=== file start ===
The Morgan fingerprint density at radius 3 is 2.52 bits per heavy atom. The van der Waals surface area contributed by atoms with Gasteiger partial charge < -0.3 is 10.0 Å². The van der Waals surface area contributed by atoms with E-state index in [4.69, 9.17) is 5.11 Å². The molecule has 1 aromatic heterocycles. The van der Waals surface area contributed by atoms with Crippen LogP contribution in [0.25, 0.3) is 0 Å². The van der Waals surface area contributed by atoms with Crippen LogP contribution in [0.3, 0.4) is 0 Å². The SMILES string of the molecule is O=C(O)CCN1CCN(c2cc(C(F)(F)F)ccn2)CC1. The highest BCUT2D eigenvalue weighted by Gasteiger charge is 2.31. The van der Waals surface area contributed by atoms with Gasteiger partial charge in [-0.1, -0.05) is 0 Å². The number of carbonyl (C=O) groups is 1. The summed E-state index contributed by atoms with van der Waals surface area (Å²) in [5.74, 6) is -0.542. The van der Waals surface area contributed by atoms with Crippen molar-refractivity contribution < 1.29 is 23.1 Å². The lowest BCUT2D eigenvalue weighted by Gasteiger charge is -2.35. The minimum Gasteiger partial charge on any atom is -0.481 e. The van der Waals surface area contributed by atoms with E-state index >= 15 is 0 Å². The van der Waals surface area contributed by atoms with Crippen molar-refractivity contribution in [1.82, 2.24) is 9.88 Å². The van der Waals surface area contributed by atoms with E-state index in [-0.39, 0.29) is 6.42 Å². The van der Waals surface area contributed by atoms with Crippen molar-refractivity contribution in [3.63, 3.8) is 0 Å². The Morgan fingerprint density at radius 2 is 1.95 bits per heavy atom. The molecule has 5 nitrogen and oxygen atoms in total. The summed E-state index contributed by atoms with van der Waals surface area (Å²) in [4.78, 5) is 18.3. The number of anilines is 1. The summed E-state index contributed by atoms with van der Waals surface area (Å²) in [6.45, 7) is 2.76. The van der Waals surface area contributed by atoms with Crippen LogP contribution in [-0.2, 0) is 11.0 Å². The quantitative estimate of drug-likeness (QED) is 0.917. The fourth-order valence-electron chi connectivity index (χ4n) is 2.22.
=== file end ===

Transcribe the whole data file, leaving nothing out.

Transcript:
The Morgan fingerprint density at radius 3 is 2.52 bits per heavy atom. The van der Waals surface area contributed by atoms with Gasteiger partial charge < -0.3 is 10.0 Å². The van der Waals surface area contributed by atoms with E-state index in [4.69, 9.17) is 5.11 Å². The molecule has 1 aromatic heterocycles. The van der Waals surface area contributed by atoms with Crippen LogP contribution in [0.25, 0.3) is 0 Å². The van der Waals surface area contributed by atoms with Crippen LogP contribution in [0.3, 0.4) is 0 Å². The SMILES string of the molecule is O=C(O)CCN1CCN(c2cc(C(F)(F)F)ccn2)CC1. The highest BCUT2D eigenvalue weighted by Gasteiger charge is 2.31. The van der Waals surface area contributed by atoms with Gasteiger partial charge in [-0.1, -0.05) is 0 Å². The number of carbonyl (C=O) groups is 1. The summed E-state index contributed by atoms with van der Waals surface area (Å²) in [5.74, 6) is -0.542. The van der Waals surface area contributed by atoms with Crippen molar-refractivity contribution < 1.29 is 23.1 Å². The lowest BCUT2D eigenvalue weighted by Gasteiger charge is -2.35. The minimum Gasteiger partial charge on any atom is -0.481 e. The van der Waals surface area contributed by atoms with E-state index >= 15 is 0 Å². The van der Waals surface area contributed by atoms with Crippen molar-refractivity contribution in [1.82, 2.24) is 9.88 Å². The van der Waals surface area contributed by atoms with E-state index in [-0.39, 0.29) is 6.42 Å². The van der Waals surface area contributed by atoms with Crippen molar-refractivity contribution in [3.63, 3.8) is 0 Å². The Morgan fingerprint density at radius 2 is 1.95 bits per heavy atom. The molecule has 5 nitrogen and oxygen atoms in total. The summed E-state index contributed by atoms with van der Waals surface area (Å²) in [4.78, 5) is 18.3. The number of anilines is 1. The summed E-state index contributed by atoms with van der Waals surface area (Å²) in [6.45, 7) is 2.76. The van der Waals surface area contributed by atoms with Crippen LogP contribution in [-0.2, 0) is 11.0 Å². The quantitative estimate of drug-likeness (QED) is 0.917. The fourth-order valence-electron chi connectivity index (χ4n) is 2.22.